I received great support from the elders, and a large majority of the members, and especially from Justice and Elsie Shull. Elsie kind of adopted me as a son, and I came to look upon her as my second mother. She often refreshed my spirit and held up my hands in the battle for truth. Compromise was not a thought she ever entertained, and she loved every gospel preacher who had the courage to contend for the faith. She reminds me so much of Paul’s statements about women he had known in the Lord. He admonished Timothy to treat “the elder women as mothers . . .”(1 Tim 5:2), and he said to Philemon, “And I entreat thee also, true yokefellow, help those women which laboured with me in the gospel, with Clement also, and with other my fellow labourers, whose names are in the book of life”(Phil 4:3).

Elsie was both a lovely and a lovable person. She was a woman of impeccable character, physical beauty, and of great influence in the Expressway church. God blessed her with a physical beauty that is seldom seen which she possessed until the day of her death at age 90, but she was no less beautiful on the inside. A more beautiful “mother in Israel” I have never known.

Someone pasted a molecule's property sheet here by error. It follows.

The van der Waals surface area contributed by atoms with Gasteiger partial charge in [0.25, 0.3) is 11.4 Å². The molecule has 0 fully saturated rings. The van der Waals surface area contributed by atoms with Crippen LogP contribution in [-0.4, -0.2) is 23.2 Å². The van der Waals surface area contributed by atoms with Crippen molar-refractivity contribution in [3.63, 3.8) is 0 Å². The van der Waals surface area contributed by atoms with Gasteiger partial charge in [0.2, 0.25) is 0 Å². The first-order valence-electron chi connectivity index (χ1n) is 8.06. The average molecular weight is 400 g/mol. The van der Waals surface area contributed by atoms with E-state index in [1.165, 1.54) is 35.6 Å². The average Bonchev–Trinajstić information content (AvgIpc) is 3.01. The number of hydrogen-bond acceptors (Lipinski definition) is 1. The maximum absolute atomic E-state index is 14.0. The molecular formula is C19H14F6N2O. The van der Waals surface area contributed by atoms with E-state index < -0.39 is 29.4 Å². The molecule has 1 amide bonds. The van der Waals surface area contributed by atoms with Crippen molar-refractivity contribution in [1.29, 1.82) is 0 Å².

There are many words that fitly describe this very un- usual lady, such as: righteous, beautiful, generous, neat, gracious, devoted, lovely, loveable, kind, considerate, motherly, supportive of that which is good, sweet, and a lover of truth. Before the Expressway building was finished, I used to hold Bible classes in the basement of her house, and I stayed with the Shulls during a gospel meeting at Expressway, and I can safely say there never was a neater housekeeper than Elsie Shull. Nothing was ever out of place. Her basement was like a living room. Her laundry was neatly ironed and folded and put in its place as neatly as if it were on display in a department store! She was a neat person!

Elsie   lived to the ripe old age of 90 years. We corresponded throughout all the years after I left the work at Expressway in 1969. At age 90 she could write a letter as uplifting and inspiring as she ever could. She not only corresponded with me and my family, but with others she came to know through the years.